Obama: Health care law is ‘here to stay’

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Amid growing concerns about the implementation of President Obama’s health care law, Mr. Obama stepped up promotion of the law by pegging its benefits to this weekend’s Mother’s Day celebration.

Speaking against a backdrop of women at the White House Friday, Mr. Obama tried to allay fears about how the health care law will operate this fall when people without insurance will be able to apply for coverage through new state insurance “exchanges.”

“With something as personal as health care there are people who are nervous and anxious that we’re going to get this thing done right,” he said. “I want to tell you, I’m 100 percent committed to getting this right.”

Bemoaning the politics involved in criticizing the health care overhaul, he argued the majority of the American people support the new law and pointed to his 2012 re-election as proof.

“Six months ago, the American people went to the polls and decided to keep going in this direction so the law is here to say,” he said.

He also touted the benefits the health care law he said it is already providing, including allowing 3.1 million children to stay on their parents’ insurance until they are 27; bars insurance companies from denying service to people with pre-existing conditions; and institutes cost controls for prevention services like mammograms.

The White House event began with a statement from Carol Metcalf, whose son Justin suffers from a traumatic brain injury and a rare genetic disease and was able to remain on his parents’ insurance even after his undergraduate college years.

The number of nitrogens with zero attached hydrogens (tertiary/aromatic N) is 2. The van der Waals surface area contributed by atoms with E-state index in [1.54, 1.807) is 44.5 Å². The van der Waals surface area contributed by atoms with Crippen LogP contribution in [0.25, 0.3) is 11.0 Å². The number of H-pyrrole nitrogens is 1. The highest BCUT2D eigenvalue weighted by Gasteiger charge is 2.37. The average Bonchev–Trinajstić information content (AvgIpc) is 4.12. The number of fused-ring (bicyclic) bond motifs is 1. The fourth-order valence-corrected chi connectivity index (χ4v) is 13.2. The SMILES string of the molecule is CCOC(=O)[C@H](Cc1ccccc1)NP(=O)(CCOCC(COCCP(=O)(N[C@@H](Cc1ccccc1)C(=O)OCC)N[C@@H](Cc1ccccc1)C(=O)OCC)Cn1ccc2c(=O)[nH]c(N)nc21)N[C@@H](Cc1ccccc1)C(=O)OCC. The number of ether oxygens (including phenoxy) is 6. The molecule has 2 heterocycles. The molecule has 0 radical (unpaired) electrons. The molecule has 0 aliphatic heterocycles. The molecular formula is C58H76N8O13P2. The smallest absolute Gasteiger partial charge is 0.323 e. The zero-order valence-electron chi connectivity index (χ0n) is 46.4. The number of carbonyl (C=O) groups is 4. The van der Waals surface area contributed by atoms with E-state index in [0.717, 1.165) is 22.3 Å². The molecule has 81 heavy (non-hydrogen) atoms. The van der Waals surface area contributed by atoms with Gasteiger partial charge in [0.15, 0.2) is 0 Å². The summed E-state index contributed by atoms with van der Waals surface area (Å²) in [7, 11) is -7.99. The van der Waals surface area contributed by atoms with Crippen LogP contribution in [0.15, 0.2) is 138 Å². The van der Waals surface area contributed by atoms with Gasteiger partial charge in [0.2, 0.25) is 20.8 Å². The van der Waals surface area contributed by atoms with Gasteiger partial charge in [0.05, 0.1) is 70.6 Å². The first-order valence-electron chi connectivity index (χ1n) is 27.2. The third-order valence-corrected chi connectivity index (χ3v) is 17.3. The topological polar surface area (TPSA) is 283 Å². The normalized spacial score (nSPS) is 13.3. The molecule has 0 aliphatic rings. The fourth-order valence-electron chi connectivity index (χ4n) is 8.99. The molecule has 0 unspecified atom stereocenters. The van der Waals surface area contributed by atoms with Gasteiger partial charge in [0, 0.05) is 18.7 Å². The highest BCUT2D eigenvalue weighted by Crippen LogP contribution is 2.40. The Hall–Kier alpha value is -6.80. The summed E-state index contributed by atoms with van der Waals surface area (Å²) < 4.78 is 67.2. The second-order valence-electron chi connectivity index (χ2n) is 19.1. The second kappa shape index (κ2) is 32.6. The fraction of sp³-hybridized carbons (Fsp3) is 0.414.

“As a family, I have to say, we’ve had a huge burden lifted,” she said. “Now my [children’s] future is up to them.”

The direct appeal to women and mothers came one day after the White House announced a new $150 million initiative Thursday to get uninsured Americans covered under the new health care law.

The administration will direct the $150 million to 1,200 community health centers to hire and train thousands of workers who will help people obtain coverage through new subsidized online marketplaces and an expanded Medicaid program for the poor.

Democrats are turning their public outreach on behalf of the law in an effort to head off political fallout at the polls in next year’s congressional midterm elections if implementation does not go well later this year and into 2014.

Retiring Sen. Max Baucus, Montana Democrat, caused a stir earlier this month when he warned at a hearing with Health and Human Services Secretary Kathleen Sebelius that implementing the federal health care law could be a “train wreck” over the next few years.

The Senate’s top Democrat, Majority Leader Harry Reid of Nevada, later said he agreed with Mr. Baucus’ comments that a “huge train wreck is coming” if the president’s health care overhaul isn’t implemented properly. But unlike Republicans who would like to repeal the law, Mr. Reid said additional money is needed to make it operate correctly.

Anticipating a Democratic summer campaign to bolster the health care law, House Speaker John Boehner and Senate Minority Leader Mitch McConnell, Kentucky Republican, told Mr. Obama on Thursday they would not participate in picking members of a controversial panel called the Independent Payment Advisory Board, or IPAB, which the law created to recommend ways to restrain Medicare spending if program costs growth exceeds set targets.

“We believe Congress should repeal IPAB, just as we believe we ought to repeal the health care law,” Mr. Boehner and Mr. McConnell said in the letter.

White House spokesman Jay Carney said the move would only serve to anger an American public he said is sick of political posturing.

“The fact that Republicans have continued to push for the repeal of the Affordable Care Act, I believe, demonstrates how out of touch they are with the American people, who are tired of efforts by Republicans to re-fight the political battles of the past,” Mr. Carney said.

House Republicans have voted to repeal or cut funding for the law more than 30 times, and they plan to hold a vote again next week on another repeal. That effort will serve as a public demonstration against the bill, but it has no chance of final passage with Democrats controlling the Senate and the White House.

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